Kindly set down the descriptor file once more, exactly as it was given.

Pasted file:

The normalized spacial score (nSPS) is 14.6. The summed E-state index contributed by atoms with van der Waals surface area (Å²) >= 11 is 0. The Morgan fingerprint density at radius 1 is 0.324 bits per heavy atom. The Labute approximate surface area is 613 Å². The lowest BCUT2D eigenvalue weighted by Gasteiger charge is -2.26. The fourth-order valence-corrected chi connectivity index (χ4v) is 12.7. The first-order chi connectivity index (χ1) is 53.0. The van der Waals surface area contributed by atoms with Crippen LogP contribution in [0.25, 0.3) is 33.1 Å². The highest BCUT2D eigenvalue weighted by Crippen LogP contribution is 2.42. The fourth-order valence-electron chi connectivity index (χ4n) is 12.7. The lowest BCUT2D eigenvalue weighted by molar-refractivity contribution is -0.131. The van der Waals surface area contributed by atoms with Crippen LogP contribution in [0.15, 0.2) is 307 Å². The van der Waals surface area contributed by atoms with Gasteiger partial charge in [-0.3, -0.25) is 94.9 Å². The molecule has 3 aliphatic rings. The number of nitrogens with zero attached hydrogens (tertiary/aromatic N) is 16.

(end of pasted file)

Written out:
The normalized spacial score (nSPS) is 14.6. The summed E-state index contributed by atoms with van der Waals surface area (Å²) >= 11 is 0. The Morgan fingerprint density at radius 1 is 0.324 bits per heavy atom. The Labute approximate surface area is 613 Å². The lowest BCUT2D eigenvalue weighted by Gasteiger charge is -2.26. The fourth-order valence-corrected chi connectivity index (χ4v) is 12.7. The first-order chi connectivity index (χ1) is 53.0. The van der Waals surface area contributed by atoms with Crippen LogP contribution in [0.25, 0.3) is 33.1 Å². The highest BCUT2D eigenvalue weighted by Crippen LogP contribution is 2.42. The fourth-order valence-electron chi connectivity index (χ4n) is 12.7. The lowest BCUT2D eigenvalue weighted by molar-refractivity contribution is -0.131. The van der Waals surface area contributed by atoms with Crippen LogP contribution in [0.15, 0.2) is 307 Å². The van der Waals surface area contributed by atoms with Gasteiger partial charge in [-0.3, -0.25) is 94.9 Å². The molecule has 3 aliphatic rings. The number of nitrogens with zero attached hydrogens (tertiary/aromatic N) is 16.